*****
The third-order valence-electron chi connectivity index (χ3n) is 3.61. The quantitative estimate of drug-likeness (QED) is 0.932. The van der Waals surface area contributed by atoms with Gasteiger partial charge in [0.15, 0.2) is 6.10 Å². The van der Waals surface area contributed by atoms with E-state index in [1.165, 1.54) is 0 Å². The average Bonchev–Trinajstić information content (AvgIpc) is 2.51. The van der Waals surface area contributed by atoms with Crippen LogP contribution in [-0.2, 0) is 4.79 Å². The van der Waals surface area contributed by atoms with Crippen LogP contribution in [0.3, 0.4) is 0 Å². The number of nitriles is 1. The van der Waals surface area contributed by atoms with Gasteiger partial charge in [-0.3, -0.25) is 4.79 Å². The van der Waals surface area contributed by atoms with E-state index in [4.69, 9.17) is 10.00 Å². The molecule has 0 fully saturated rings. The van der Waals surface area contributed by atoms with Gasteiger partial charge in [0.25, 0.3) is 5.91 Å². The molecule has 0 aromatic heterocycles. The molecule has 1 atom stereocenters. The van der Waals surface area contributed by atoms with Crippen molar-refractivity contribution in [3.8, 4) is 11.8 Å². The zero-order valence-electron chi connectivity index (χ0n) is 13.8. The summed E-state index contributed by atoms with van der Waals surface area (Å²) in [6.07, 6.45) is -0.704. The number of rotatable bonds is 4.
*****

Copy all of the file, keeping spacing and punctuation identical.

The third-order valence-electron chi connectivity index (χ3n) is 3.61. The quantitative estimate of drug-likeness (QED) is 0.932. The van der Waals surface area contributed by atoms with Gasteiger partial charge in [0.15, 0.2) is 6.10 Å². The van der Waals surface area contributed by atoms with E-state index in [1.165, 1.54) is 0 Å². The average Bonchev–Trinajstić information content (AvgIpc) is 2.51. The van der Waals surface area contributed by atoms with Crippen LogP contribution in [-0.2, 0) is 4.79 Å². The van der Waals surface area contributed by atoms with Crippen LogP contribution in [0.3, 0.4) is 0 Å². The number of nitriles is 1. The van der Waals surface area contributed by atoms with Gasteiger partial charge in [-0.3, -0.25) is 4.79 Å². The van der Waals surface area contributed by atoms with E-state index in [4.69, 9.17) is 10.00 Å². The molecule has 0 fully saturated rings. The van der Waals surface area contributed by atoms with Gasteiger partial charge in [0.25, 0.3) is 5.91 Å². The molecule has 0 aromatic heterocycles. The molecule has 1 atom stereocenters. The van der Waals surface area contributed by atoms with Crippen molar-refractivity contribution in [3.8, 4) is 11.8 Å². The zero-order valence-electron chi connectivity index (χ0n) is 13.8. The summed E-state index contributed by atoms with van der Waals surface area (Å²) in [6.07, 6.45) is -0.704. The number of rotatable bonds is 4.